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Using Embedded Fonts

In contrast to static text, dynamic and input text fields use device fonts by default, which you learned about near the beginning of this lesson. You might want to use the option of embedding your fonts if you want more control over the exact size and look of your dynamic or input text. Dynamic and input text both rely on system fonts, so whatever font you use for the text field must also reside on the computer that the SWF file is running on by default. The SWF file contains only the name of the font and then looks for a similar name on the end user’s computer. If a matching font isn’t found on the computer, the user cannot see the correct font in that field. The closest matching font is used instead. Embedding a font gets around that troublesome issue.

When you embed a font in a dynamic or input text field, the font outlines are stored in the SWF file when it is published and ensures proper rendering when the SWF file plays on a visitor’s computer. The main issue with embedding fonts is that it increases your file size, depending on how much information (how many characters, or glyphs) you choose to store in the SWF file.

In this exercise, you will create a dynamic text field and embed a font in it.

  1. Create a dynamic text field.

    Select Frame 1 of the propaganda layer on the Timeline. Unlock the layer, select the Text tool, and maximize the Property inspector. Select Dynamic from the Text type drop-down list. Click anywhere on the Stage and type my cat eats chicken into the text field.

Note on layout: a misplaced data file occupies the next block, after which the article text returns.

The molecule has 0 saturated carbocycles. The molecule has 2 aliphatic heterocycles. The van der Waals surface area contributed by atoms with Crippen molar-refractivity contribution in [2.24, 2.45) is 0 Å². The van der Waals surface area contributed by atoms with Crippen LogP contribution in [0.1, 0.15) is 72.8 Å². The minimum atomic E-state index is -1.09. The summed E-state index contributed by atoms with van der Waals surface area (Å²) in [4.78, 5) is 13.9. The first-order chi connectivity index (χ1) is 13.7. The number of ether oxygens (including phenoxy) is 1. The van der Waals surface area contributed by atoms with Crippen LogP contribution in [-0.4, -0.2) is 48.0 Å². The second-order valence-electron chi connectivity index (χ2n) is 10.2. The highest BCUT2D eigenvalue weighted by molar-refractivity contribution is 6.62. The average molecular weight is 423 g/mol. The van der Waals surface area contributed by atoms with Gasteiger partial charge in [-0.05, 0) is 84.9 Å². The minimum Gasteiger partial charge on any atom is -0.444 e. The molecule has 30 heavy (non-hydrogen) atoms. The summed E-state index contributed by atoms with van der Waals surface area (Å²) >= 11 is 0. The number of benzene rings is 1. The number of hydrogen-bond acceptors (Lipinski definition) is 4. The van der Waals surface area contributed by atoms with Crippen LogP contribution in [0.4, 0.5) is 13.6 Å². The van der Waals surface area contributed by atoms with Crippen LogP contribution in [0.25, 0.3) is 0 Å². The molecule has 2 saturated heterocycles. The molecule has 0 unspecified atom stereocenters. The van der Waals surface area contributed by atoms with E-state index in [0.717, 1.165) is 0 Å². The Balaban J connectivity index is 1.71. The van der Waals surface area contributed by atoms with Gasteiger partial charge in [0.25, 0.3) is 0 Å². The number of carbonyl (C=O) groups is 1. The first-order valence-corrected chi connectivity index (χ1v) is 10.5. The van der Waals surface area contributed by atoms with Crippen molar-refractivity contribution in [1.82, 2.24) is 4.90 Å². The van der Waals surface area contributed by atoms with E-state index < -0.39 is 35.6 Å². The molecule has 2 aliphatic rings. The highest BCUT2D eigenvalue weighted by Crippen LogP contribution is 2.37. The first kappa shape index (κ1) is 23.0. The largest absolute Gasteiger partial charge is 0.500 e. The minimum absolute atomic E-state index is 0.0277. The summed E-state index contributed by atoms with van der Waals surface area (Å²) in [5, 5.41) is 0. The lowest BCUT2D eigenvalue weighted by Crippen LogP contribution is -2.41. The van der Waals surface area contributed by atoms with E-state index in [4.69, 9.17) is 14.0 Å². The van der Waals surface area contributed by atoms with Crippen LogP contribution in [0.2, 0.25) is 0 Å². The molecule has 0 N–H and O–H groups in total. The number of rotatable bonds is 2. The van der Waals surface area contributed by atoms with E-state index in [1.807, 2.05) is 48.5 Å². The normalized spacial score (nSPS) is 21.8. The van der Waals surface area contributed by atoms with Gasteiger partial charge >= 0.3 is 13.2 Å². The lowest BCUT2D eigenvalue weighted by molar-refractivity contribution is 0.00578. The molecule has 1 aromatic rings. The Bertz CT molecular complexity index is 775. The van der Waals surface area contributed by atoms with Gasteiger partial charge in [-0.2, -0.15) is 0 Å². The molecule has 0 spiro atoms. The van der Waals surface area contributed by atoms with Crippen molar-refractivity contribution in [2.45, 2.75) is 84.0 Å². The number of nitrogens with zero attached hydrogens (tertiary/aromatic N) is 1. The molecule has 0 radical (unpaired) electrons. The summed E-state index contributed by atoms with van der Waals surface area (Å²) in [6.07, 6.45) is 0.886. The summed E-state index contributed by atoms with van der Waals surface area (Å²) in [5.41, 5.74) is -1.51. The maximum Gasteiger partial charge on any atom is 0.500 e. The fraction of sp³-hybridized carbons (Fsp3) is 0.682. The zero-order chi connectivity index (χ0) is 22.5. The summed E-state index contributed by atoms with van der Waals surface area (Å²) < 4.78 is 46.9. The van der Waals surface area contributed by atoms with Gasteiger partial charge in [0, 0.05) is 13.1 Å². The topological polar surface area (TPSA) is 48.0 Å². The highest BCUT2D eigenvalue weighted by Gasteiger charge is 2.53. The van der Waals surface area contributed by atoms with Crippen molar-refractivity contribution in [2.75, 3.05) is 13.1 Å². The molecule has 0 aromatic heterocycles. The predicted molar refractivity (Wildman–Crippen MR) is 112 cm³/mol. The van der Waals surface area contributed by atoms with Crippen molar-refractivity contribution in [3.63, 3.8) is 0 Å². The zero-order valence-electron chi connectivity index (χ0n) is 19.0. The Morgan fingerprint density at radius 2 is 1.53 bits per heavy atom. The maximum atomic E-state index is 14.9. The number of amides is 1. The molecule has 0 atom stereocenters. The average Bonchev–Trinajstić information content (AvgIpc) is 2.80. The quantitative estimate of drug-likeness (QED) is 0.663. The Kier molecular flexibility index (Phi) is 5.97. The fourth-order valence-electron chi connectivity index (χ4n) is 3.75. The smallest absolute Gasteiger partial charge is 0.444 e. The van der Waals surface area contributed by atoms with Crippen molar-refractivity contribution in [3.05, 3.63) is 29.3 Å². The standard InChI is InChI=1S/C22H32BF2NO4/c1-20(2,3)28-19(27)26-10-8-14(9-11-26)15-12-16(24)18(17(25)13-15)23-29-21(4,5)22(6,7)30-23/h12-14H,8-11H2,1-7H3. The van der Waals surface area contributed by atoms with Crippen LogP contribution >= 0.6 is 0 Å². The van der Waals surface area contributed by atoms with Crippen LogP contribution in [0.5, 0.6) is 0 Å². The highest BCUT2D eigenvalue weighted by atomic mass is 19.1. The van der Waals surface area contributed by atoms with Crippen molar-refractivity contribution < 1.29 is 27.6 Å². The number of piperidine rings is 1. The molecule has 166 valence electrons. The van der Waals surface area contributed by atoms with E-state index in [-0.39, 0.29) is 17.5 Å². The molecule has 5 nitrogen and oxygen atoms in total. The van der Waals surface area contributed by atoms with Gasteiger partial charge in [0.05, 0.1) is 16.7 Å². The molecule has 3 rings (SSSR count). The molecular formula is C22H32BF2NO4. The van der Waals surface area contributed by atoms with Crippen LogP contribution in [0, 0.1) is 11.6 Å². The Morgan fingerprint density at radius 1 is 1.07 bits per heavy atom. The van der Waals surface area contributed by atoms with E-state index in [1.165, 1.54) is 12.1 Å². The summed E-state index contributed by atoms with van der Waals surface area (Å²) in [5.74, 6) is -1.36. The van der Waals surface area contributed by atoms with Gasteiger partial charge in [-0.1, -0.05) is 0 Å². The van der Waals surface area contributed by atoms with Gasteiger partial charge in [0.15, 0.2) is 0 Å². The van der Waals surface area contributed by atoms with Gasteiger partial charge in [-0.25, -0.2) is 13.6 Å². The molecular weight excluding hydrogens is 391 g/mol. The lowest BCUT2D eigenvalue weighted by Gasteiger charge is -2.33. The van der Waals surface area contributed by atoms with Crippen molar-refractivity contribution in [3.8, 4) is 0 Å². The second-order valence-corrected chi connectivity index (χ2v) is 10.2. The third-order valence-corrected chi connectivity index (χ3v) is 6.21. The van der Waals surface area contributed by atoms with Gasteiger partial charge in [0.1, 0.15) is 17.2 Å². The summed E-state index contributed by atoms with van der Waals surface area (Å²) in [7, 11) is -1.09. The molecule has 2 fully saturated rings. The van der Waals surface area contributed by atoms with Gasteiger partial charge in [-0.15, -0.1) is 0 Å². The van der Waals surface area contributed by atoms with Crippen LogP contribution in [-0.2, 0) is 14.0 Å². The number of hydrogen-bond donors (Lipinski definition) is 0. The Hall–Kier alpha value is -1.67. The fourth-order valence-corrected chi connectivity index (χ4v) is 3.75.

2. Open the Character Options dialog box.

    Select the dynamic text field you just created and click the Embed button in the Property inspector. The Character Embedding dialog box opens, in which you can specify a range of characters (or individual characters) to embed. Or if you clicked the Embed button by mistake, you can click the Don’t Embed button as well as a Cancel button to get out of the dialog box.

  3. Control-click on Windows to select the characters you want to embed. On OS X, Command-click to select them.

    To help reduce the amount of information Flash stores for the font, you can specify for only a particular range of character outlines to be embedded in the SWF file. Select the first two options in the list by simply clicking both listings. Press the Ctrl or Command keys while making your selections.

  4. Click Cancel and delete the text field.

    Obviously, visitors to the Tech Bookstore don’t need to know that your cat eats chicken. Click Cancel at the bottom of the Character Embedding dialog box to close it. Then delete the dynamic text field from the Stage and lock the propaganda layer again.

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